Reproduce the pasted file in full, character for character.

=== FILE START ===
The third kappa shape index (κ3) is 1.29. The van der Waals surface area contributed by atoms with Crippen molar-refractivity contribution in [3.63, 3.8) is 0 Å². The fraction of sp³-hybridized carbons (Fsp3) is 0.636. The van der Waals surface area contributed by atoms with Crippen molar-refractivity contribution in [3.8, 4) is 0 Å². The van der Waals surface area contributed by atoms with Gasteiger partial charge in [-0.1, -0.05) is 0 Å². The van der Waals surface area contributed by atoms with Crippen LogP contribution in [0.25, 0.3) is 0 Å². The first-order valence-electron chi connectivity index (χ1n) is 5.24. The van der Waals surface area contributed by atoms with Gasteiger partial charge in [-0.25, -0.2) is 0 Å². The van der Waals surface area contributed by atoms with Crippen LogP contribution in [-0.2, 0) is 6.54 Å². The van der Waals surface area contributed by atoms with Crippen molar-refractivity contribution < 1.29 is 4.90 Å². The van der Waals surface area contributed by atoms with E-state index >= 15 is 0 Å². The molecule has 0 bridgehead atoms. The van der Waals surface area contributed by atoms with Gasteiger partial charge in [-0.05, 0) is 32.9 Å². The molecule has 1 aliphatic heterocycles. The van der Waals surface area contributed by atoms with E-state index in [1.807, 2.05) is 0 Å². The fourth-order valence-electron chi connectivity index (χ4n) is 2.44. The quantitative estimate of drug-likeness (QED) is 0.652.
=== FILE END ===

The third kappa shape index (κ3) is 1.29. The van der Waals surface area contributed by atoms with Crippen molar-refractivity contribution in [3.63, 3.8) is 0 Å². The fraction of sp³-hybridized carbons (Fsp3) is 0.636. The van der Waals surface area contributed by atoms with Crippen molar-refractivity contribution in [3.8, 4) is 0 Å². The van der Waals surface area contributed by atoms with Gasteiger partial charge in [-0.1, -0.05) is 0 Å². The van der Waals surface area contributed by atoms with Crippen LogP contribution in [0.25, 0.3) is 0 Å². The first-order valence-electron chi connectivity index (χ1n) is 5.24. The van der Waals surface area contributed by atoms with Gasteiger partial charge in [-0.25, -0.2) is 0 Å². The van der Waals surface area contributed by atoms with Crippen LogP contribution in [-0.2, 0) is 6.54 Å². The van der Waals surface area contributed by atoms with Crippen molar-refractivity contribution < 1.29 is 4.90 Å². The van der Waals surface area contributed by atoms with E-state index >= 15 is 0 Å². The molecule has 0 bridgehead atoms. The van der Waals surface area contributed by atoms with Gasteiger partial charge in [-0.05, 0) is 32.9 Å². The molecule has 1 aliphatic heterocycles. The van der Waals surface area contributed by atoms with E-state index in [1.807, 2.05) is 0 Å². The fourth-order valence-electron chi connectivity index (χ4n) is 2.44. The quantitative estimate of drug-likeness (QED) is 0.652.